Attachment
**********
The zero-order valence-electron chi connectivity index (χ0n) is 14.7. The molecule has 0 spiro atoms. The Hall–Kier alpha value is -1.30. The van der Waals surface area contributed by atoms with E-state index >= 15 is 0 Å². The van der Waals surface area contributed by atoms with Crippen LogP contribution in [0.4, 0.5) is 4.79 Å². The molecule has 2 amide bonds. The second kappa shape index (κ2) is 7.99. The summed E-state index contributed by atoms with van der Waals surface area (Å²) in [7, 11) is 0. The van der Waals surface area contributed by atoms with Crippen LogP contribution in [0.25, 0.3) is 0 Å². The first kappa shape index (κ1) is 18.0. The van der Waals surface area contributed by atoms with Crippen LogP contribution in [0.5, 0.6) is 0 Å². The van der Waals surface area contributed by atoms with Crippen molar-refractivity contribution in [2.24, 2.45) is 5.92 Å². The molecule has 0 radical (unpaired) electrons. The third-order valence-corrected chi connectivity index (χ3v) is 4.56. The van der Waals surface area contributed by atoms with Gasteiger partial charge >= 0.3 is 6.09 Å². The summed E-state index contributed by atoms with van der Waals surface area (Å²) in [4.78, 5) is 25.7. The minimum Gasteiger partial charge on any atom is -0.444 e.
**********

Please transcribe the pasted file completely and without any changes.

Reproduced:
The zero-order valence-electron chi connectivity index (χ0n) is 14.7. The molecule has 0 spiro atoms. The Hall–Kier alpha value is -1.30. The van der Waals surface area contributed by atoms with E-state index >= 15 is 0 Å². The van der Waals surface area contributed by atoms with Crippen LogP contribution in [0.4, 0.5) is 4.79 Å². The molecule has 2 amide bonds. The second kappa shape index (κ2) is 7.99. The summed E-state index contributed by atoms with van der Waals surface area (Å²) in [7, 11) is 0. The van der Waals surface area contributed by atoms with Crippen LogP contribution in [0.25, 0.3) is 0 Å². The first kappa shape index (κ1) is 18.0. The van der Waals surface area contributed by atoms with Crippen LogP contribution in [0.5, 0.6) is 0 Å². The van der Waals surface area contributed by atoms with Crippen molar-refractivity contribution in [2.24, 2.45) is 5.92 Å². The molecule has 0 radical (unpaired) electrons. The third-order valence-corrected chi connectivity index (χ3v) is 4.56. The van der Waals surface area contributed by atoms with Gasteiger partial charge >= 0.3 is 6.09 Å². The summed E-state index contributed by atoms with van der Waals surface area (Å²) in [4.78, 5) is 25.7. The minimum Gasteiger partial charge on any atom is -0.444 e.